Newspaper headlines have announced the ‘return of the grammars’ and newspaper letters pages will invariably continue to publish harrowing accounts of the effects of selection on student well being and self-esteem.
But the 1944 tripartite model in which grammar schools occupied pride of place was a highly organised system, administered almost entirely through LEAs with children directed to a school on the basis of their performance in a nationally recognised, though locally organised ‘11 plus’. Under this system ‘failure’ was manufactured nationally and an inability to progress to grammar school usually meant accepting there would be little prospect of any real mobility in the labour market.
By contrast the current ‘internal market’ model has become like any other market, where in the name of ‘diversity’, schools, including those nominally remaining part of the LEA but also many still referring to themselves as ‘comprehensive’, use a variety of covert practices to select pupils and middle class parents are able to manoeuvre to ensure they are more likely to secure places in ‘good schools’. Rather than providing clear passages into different sections of the labour market, with approaching half of young people staying in full time education until their early twenties, secondary schools are as much ‘positional’ rather than definitive, a place at a high performing school only increasing the chance of further progress up the education escalator.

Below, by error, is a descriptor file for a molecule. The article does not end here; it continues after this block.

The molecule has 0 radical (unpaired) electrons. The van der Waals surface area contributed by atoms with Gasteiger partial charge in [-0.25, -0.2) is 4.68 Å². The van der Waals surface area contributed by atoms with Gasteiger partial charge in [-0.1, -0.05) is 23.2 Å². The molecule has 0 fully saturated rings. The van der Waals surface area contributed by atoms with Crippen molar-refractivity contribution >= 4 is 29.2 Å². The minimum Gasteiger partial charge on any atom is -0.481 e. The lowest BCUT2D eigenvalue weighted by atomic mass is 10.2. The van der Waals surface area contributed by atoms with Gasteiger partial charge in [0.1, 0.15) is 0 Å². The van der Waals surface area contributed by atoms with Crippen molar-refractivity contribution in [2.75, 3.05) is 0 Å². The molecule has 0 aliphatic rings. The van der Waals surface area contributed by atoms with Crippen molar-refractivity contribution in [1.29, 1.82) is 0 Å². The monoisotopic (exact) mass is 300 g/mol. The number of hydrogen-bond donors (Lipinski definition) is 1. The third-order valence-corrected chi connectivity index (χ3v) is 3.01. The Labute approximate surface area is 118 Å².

Free Schools have become the most recent but also the ugliest example of this educational ‘free for all’, resulting in duplication of provision, but also –as is the case with Hammond’s first budget, enjoying priority funding while other schools face a cut. It’s also in Free Schools where local entry codes are most likely to be abused and where those parents who are able, throw their weight around at the expense of others.
We won’t know the exact details about how schools can become selective until a White Paper is published, but it’s the current system of schooling, rather than reintroducing the tripartite system that May now wants to take to another level. So campaigns against ‘the grammars’ will want to offer a wider perspective. Rather than simply being defensive, they will want to include positive alternative policies for how schools as a whole should be organised and how accountability and local democracy can be restored – the current system is not the one that the post-war comprehensive school reformers fought for.